A Go-Around in Minneapolis (Trip Report)

Delta, Northwest, Trip Reports

Despite the title, this wasn’t actually a trip to Minnesota. It just so happened that the most interesting part of the trip happened while we were connecting there. Our destination on this trip was Indianapolis to visit with the in-laws and enjoy a little Indiana summer. This was our first time on Northwest under the Delta regime, and you know it? It was better. The crews were great, and some of the Delta product additions made for an excellent experience all around. Read on for details.

Between the time that we booked this flight and the time we took it, there were no fewer than five schedule changes. What a pain in the butt. When we booked in January for $219.20 a ticket (yeehaw!), we had a morning nonstop eastbound Packed House at LAX Terminal 2and a midafternoon nonstop westbound. First they canceled the afternoon westbound and put us on a connection. Then they changed the eastbound to a redeye so we went on a connection on that as well. Then we realized that the remaining morning westbound had been moved to an early evening trip so we switched to that. Add in a couple flight number and time changes and my head was spinning. But let’s get on with it.

We got to the airport about an hour before the flight, realizing that this would be our last time flying Northwest out of LAX Terminal 2. A Northwest employee confirmed that the airline moves to Delta’s Terminal 5 on June 29. The terminal was absolutely packed (at left), as they put a Detroit and Minneapolis flight side by side.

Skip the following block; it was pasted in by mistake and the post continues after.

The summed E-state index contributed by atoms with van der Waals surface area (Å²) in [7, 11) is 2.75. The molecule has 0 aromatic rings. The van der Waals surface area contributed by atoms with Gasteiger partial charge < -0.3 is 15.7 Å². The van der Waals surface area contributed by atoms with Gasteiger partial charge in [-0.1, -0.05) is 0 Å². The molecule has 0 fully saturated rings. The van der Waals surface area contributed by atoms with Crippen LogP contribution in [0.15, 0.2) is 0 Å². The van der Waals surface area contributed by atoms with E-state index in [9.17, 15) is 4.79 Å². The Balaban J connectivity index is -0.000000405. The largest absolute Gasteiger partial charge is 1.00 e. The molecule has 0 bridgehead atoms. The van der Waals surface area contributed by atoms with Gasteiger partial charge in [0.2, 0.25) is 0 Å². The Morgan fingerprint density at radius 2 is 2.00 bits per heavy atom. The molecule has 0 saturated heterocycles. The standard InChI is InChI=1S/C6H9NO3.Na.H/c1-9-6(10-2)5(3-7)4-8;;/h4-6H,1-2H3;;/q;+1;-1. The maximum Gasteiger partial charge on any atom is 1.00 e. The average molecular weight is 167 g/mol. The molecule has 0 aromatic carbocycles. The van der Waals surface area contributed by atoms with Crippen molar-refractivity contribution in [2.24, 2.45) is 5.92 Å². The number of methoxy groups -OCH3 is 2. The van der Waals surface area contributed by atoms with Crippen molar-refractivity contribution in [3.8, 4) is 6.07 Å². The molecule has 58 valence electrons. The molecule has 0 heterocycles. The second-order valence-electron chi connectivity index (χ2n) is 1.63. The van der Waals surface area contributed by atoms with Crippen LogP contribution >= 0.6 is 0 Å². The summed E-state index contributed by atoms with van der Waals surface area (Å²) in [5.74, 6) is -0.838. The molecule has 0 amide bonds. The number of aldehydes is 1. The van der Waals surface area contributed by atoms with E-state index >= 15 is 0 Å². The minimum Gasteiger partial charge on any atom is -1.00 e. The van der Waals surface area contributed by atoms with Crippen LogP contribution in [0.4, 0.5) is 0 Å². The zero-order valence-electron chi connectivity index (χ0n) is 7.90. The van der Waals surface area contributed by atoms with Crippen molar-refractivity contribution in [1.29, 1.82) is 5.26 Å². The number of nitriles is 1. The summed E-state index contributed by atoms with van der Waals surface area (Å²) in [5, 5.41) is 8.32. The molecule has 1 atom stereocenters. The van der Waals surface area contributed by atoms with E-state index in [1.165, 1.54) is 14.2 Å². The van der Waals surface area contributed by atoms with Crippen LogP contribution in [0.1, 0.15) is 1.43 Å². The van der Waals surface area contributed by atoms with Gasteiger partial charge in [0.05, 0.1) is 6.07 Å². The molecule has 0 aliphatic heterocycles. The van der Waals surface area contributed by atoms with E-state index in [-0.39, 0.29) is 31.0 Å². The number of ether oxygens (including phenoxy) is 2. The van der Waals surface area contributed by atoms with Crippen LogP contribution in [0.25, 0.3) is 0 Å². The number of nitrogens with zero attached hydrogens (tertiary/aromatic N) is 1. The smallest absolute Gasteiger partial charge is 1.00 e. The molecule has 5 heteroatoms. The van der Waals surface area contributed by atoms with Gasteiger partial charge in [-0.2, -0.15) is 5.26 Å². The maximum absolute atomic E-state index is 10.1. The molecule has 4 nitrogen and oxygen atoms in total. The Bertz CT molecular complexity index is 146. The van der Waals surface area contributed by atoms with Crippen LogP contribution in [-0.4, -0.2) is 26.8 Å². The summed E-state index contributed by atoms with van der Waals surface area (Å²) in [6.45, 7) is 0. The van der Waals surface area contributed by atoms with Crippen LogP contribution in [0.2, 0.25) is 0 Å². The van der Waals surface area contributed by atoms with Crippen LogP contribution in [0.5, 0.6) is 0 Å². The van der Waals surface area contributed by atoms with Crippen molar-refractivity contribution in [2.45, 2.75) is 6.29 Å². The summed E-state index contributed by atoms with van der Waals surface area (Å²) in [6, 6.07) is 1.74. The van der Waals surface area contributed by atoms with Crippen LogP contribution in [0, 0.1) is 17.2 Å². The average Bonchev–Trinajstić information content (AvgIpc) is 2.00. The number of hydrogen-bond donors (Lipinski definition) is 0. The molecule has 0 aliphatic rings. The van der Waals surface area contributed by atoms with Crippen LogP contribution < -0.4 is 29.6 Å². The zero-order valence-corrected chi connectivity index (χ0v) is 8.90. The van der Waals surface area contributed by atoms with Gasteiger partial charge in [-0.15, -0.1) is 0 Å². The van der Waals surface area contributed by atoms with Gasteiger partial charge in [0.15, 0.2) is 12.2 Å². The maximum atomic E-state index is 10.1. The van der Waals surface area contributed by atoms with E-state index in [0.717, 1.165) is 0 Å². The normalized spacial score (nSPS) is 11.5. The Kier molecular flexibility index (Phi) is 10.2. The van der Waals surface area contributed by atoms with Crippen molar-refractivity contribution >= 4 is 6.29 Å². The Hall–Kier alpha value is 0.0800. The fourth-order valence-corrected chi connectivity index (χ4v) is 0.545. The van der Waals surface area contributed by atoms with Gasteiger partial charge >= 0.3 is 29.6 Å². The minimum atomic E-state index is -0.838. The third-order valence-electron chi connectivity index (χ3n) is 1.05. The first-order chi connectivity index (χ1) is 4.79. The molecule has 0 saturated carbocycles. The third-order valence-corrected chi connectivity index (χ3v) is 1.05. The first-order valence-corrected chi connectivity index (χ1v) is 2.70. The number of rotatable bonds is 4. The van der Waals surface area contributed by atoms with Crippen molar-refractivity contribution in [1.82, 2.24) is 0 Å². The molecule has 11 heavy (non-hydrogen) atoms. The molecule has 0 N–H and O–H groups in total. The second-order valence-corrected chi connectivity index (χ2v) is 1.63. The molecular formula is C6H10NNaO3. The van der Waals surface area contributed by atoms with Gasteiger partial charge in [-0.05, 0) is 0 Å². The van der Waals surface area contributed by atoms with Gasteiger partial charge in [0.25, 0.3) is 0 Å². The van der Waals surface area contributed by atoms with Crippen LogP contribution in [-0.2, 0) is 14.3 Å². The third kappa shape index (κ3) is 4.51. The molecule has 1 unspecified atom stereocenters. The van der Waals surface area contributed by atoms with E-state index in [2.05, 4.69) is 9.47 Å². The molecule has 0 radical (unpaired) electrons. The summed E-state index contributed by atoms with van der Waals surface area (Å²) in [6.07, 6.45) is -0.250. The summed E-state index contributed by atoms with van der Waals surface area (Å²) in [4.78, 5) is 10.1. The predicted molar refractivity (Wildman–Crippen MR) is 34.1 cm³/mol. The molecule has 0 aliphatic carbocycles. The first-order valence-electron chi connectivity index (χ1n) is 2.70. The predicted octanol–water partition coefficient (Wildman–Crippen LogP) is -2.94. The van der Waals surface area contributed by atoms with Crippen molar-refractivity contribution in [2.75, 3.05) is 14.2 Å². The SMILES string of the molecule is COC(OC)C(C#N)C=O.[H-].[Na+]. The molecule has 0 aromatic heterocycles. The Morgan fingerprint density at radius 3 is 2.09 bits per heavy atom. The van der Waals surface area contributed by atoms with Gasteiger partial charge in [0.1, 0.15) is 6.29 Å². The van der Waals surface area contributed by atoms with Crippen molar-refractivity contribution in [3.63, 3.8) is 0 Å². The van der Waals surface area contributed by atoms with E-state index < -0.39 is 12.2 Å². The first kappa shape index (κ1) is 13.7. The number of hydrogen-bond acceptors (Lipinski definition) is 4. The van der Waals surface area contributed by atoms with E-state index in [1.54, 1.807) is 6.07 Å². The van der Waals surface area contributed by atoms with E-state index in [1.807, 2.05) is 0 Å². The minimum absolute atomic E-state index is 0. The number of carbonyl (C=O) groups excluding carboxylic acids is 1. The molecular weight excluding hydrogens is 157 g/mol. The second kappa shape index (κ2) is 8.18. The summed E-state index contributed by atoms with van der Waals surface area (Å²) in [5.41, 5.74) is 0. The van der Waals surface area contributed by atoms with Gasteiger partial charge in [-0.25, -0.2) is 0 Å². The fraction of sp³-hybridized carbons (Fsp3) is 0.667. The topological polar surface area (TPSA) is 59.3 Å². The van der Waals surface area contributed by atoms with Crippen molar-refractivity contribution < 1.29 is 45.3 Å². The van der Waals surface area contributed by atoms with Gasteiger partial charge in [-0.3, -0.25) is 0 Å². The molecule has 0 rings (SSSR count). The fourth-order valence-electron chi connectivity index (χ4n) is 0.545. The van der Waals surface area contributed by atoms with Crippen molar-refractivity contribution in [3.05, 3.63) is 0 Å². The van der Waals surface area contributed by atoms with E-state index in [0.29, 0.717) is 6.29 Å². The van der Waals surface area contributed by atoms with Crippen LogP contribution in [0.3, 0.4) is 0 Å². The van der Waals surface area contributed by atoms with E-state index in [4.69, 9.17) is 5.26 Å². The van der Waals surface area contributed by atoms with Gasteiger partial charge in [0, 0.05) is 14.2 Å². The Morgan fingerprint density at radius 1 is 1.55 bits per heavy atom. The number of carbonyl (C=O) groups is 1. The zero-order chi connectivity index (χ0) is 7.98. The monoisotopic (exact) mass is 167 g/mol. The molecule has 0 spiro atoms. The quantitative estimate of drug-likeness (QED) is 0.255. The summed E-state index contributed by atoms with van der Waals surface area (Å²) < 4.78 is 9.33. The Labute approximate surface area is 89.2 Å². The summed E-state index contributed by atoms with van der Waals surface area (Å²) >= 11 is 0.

June 4, 2009
Northwest #496 Lv Los Angeles (LAX) 810a Arr Minneapolis/St Paul (MSP) 142p
LAX: Gate 28, Runway 24L, Dept 29m Late
MSP: Gate F6, Runway 30L, Arr 21m Late
Aircraft: N589NW, Boeing 757-351, Silver NWA Colors, 99% Full
Seat: 22A
Flight Time: ~3h

The flight was a little late coming in from Honolulu so we were told we would be 10 minutes late on departure. Um, not quite. They started boarding early enough to get us out 10 minutes late but apparently the TSA planned otherwise. They were said to be doing some gate searches and that soon turned into a huge backup.

By the time we got to board (we were in the last group called) there were no more searches happening but the boarding line snaked out of the jet bridge. It took more than 40 minutes to board, and we didn’t get out of there until about a half an hour late.

This was my first time on a 757-300 and man, is that one long airplane. I’m pretty sure the last 10 rows were actually boarded from Burbank. Somehow, I Windowless Row 22 on Northwest 757-300failed to consult SeatExpert or SeatGuru when I booked and found myself in row 22 which was missing a window (at right). What a bummer.

It was shortly after takeoff that I got my first sign that Delta was making changes to the Northwest product (or lack thereof). They told us we had a movie onboard. Whoa.